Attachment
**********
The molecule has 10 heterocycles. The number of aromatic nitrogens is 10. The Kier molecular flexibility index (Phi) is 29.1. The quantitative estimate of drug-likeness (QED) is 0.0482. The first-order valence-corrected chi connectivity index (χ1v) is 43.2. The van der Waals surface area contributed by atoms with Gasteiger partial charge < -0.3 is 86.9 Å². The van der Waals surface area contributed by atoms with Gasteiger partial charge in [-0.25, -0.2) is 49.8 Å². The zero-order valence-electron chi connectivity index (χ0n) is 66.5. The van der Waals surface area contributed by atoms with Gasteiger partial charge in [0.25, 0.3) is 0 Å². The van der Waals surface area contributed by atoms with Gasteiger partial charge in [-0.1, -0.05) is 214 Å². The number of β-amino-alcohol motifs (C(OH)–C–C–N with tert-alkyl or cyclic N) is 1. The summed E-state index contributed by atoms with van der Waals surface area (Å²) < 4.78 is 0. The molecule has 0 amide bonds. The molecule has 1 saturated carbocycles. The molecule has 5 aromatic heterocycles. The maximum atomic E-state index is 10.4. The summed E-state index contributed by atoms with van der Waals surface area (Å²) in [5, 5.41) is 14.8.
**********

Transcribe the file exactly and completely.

The molecule has 10 heterocycles. The number of aromatic nitrogens is 10. The Kier molecular flexibility index (Phi) is 29.1. The quantitative estimate of drug-likeness (QED) is 0.0482. The first-order valence-corrected chi connectivity index (χ1v) is 43.2. The van der Waals surface area contributed by atoms with Gasteiger partial charge < -0.3 is 86.9 Å². The van der Waals surface area contributed by atoms with Gasteiger partial charge in [-0.25, -0.2) is 49.8 Å². The zero-order valence-electron chi connectivity index (χ0n) is 66.5. The van der Waals surface area contributed by atoms with Gasteiger partial charge in [0.25, 0.3) is 0 Å². The van der Waals surface area contributed by atoms with Gasteiger partial charge in [-0.1, -0.05) is 214 Å². The number of β-amino-alcohol motifs (C(OH)–C–C–N with tert-alkyl or cyclic N) is 1. The summed E-state index contributed by atoms with van der Waals surface area (Å²) < 4.78 is 0. The molecule has 0 amide bonds. The molecule has 1 saturated carbocycles. The molecule has 5 aromatic heterocycles. The maximum atomic E-state index is 10.4. The summed E-state index contributed by atoms with van der Waals surface area (Å²) in [5, 5.41) is 14.8.